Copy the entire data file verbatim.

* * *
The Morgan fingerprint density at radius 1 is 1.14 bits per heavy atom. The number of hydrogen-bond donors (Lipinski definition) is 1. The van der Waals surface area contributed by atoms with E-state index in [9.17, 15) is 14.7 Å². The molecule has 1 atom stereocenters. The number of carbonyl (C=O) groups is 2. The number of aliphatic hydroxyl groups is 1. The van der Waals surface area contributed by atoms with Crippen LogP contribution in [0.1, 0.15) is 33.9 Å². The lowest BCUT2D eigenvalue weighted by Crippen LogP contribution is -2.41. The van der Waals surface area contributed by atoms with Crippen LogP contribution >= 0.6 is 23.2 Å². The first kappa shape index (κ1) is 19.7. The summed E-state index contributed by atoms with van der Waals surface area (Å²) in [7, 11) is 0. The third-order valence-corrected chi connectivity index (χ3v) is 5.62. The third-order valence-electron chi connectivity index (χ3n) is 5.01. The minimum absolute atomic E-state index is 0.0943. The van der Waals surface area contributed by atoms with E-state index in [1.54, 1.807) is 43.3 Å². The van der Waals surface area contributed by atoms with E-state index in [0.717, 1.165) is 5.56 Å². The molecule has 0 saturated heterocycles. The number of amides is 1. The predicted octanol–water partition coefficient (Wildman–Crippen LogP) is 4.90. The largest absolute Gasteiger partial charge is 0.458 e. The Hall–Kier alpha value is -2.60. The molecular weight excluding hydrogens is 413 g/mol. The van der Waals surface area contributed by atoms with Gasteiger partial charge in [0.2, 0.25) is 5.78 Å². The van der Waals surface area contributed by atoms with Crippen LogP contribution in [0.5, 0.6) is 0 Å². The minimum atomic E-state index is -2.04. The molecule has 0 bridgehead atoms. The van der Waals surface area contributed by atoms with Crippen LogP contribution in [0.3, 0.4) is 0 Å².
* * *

The Morgan fingerprint density at radius 1 is 1.14 bits per heavy atom. The number of hydrogen-bond donors (Lipinski definition) is 1. The van der Waals surface area contributed by atoms with E-state index in [9.17, 15) is 14.7 Å². The molecule has 1 atom stereocenters. The number of carbonyl (C=O) groups is 2. The number of aliphatic hydroxyl groups is 1. The van der Waals surface area contributed by atoms with Crippen LogP contribution in [0.1, 0.15) is 33.9 Å². The lowest BCUT2D eigenvalue weighted by Crippen LogP contribution is -2.41. The van der Waals surface area contributed by atoms with Crippen LogP contribution >= 0.6 is 23.2 Å². The first kappa shape index (κ1) is 19.7. The summed E-state index contributed by atoms with van der Waals surface area (Å²) in [7, 11) is 0. The third-order valence-corrected chi connectivity index (χ3v) is 5.62. The third-order valence-electron chi connectivity index (χ3n) is 5.01. The minimum absolute atomic E-state index is 0.0943. The van der Waals surface area contributed by atoms with E-state index in [1.54, 1.807) is 43.3 Å². The van der Waals surface area contributed by atoms with E-state index in [0.717, 1.165) is 5.56 Å². The molecule has 0 saturated heterocycles. The number of amides is 1. The predicted octanol–water partition coefficient (Wildman–Crippen LogP) is 4.90. The largest absolute Gasteiger partial charge is 0.458 e. The Hall–Kier alpha value is -2.60. The molecular weight excluding hydrogens is 413 g/mol. The van der Waals surface area contributed by atoms with Gasteiger partial charge in [0.2, 0.25) is 5.78 Å². The van der Waals surface area contributed by atoms with Crippen LogP contribution in [0.5, 0.6) is 0 Å². The minimum atomic E-state index is -2.04. The molecule has 0 bridgehead atoms. The van der Waals surface area contributed by atoms with Crippen LogP contribution in [0.3, 0.4) is 0 Å².